The “lazy elephant” attitude is also delusional because it ignores the internal Israeli fissures that are ever-expanding as a result of the gulf between Zionism in theory (the Zionism I love) and Zionism in practice. When folks in my generation and that of my parents became Zionists, we generally envisioned a solution in which, eventually, Jews and Palestinians could live next to each other in two peaceful, viable states. Our assumption was not that the Israeli government would succumb to right-wing pressure and seize increasing amounts of Palestinian land, thereby turning Palestine into something like a small gerrymandered congressional district in Texas. For many Israelis, the settlements are simply breathing space for an ever-growing democracy. For many others, however, and I find myself in this camp, they are corroding the moral claims of the Zionist project and threatening to associate Zionism with imperialism. The result is that the same polarization that is infecting the American political process is beginning to swallow up the emotional heart of Israel.
As much as the Netanyahu government would hate to admit it, there is nothing stable about an Israel that is coming to be known primarily as an “occupier.” It risks losing the support of major segments of the Jewish people, and the risks it faces from Palestinians are too horrible even to think about. You can easily imagine why the Israeli mainstream is in denial with respect to the latter. But how can they deny that even among the Jewish base, the love for Israel isn’t what it used to be? The answer is when you live in a polarized society, it becomes de rigeur to demonize and dismiss your ideological opponents, as if somehow they don’t even count. To Netanyahu, I suspect, the only folks who count are the right-wing and center-right Jews who have given him a majority in recent elections. The fact that the remainder of the Jewish people, all of the Palestinian people, and a large fraction of the rest of the world are becoming increasingly alienated from the entire Zionist project is a tragedy that Netanyahu is apparently willing to live with. No doubt, he lacks either the imagination or the courage to envision any preferable alternative to his present policies, so he is forced to delude himself into thinking that all must be well.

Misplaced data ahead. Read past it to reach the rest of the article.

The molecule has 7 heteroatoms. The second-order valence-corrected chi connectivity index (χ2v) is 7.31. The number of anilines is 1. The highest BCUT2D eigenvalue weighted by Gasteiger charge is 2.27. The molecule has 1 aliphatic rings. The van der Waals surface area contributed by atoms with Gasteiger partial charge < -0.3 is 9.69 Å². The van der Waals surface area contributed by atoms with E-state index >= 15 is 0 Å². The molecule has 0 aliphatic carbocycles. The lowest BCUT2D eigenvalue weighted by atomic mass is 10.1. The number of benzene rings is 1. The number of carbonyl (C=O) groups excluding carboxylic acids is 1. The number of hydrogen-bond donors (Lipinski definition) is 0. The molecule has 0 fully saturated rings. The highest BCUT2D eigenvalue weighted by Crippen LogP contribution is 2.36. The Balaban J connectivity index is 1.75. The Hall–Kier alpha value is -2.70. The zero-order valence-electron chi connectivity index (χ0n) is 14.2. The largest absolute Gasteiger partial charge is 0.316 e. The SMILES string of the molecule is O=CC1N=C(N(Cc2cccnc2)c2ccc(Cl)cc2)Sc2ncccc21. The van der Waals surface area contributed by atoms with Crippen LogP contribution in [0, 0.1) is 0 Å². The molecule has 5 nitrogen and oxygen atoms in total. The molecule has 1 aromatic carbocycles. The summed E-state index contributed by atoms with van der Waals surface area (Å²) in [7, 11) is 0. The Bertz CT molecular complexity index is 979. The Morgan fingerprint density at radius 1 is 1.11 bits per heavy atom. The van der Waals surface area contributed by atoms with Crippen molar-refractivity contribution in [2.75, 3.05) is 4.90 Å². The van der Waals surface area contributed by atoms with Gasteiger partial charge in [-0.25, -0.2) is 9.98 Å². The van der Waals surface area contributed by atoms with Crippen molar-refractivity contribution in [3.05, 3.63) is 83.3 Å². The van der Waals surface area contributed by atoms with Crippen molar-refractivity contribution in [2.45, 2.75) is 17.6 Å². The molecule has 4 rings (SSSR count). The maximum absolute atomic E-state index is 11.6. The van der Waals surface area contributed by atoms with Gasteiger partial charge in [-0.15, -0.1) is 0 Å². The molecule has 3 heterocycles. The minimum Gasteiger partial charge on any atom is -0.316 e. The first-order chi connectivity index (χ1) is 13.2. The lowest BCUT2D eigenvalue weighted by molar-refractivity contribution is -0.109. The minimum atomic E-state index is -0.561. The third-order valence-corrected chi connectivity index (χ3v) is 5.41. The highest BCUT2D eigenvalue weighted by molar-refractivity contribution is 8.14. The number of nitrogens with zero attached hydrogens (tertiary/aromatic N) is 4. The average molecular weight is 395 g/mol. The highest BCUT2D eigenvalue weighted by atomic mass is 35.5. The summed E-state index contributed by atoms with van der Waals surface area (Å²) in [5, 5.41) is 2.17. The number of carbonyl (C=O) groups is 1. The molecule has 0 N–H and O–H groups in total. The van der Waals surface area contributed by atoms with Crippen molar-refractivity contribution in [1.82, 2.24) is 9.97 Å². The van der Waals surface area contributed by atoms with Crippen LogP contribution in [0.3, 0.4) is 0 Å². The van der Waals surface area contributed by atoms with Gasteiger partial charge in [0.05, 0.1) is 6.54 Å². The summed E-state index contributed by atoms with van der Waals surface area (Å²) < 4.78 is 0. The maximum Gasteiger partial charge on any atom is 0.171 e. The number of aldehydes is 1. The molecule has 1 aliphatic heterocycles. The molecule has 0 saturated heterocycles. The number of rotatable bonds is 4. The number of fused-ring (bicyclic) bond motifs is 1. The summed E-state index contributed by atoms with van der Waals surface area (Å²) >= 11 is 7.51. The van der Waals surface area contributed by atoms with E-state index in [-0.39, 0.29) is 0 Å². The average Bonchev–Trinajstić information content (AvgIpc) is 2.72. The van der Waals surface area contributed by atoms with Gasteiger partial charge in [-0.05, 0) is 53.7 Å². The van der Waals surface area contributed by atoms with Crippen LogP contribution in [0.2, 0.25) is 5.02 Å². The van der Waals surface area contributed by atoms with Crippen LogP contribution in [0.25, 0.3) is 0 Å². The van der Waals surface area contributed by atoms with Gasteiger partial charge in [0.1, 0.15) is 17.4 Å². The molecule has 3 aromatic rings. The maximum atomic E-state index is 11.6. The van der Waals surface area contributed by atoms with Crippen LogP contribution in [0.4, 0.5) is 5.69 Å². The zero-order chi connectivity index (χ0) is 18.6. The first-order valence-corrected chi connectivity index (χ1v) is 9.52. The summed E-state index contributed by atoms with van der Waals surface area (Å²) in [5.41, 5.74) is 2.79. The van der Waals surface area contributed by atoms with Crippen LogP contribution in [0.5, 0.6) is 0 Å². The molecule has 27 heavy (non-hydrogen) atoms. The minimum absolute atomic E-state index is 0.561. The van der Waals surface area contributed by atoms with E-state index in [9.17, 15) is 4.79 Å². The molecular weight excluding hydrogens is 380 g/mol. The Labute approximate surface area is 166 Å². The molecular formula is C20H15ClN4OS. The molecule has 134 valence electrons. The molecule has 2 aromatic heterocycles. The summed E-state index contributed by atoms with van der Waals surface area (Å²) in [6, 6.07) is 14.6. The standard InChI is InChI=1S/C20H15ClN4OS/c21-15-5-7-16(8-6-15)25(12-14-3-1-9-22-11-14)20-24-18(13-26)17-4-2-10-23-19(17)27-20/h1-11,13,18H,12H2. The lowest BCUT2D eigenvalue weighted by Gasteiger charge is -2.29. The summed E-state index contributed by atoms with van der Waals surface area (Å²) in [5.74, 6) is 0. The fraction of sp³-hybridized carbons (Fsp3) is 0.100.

The Palestinian Delusion
When I focus on the Palestinians, I inevitably keep asking the same questions. Over and over again, they talk about how horrible it is to live under the boot of the Israeli oppressor. And yet whenever the time comes to make meaningful yet purely symbolic concessions at the peace table, they always have the same response: “Hell No!” So what am I missing? If the conditions of “occupation” and “apartheid” are so awful, why won’t they compromise in order to change them? Why won’t any prominent Palestinians publicly declare, for example, that they would recognize Israel as a “Jewish state” beside a Palestinian state? If the Israelis were one-tenth as powerful as the Palestinians always claim they are (when it suits the narrative that they are mere victims of the Israeli Leviathan), why are the Palestinians so cocky that they eventually will overcome?
The answer is that they are counting on the factors discussed above not only to corrode the moral heart of Israel but to eviscerate its very ability to survive. In other words, they are counting on Israel to completely implode as a Jewish State and give birth to a Palestinian-controlled nation “from the river to the sea.” Accordingly, they see no need to make meaningful concessions to the existence of a Jewish State, even if that is the price they would have to pay to live with Israel in two separate, peaceful countries.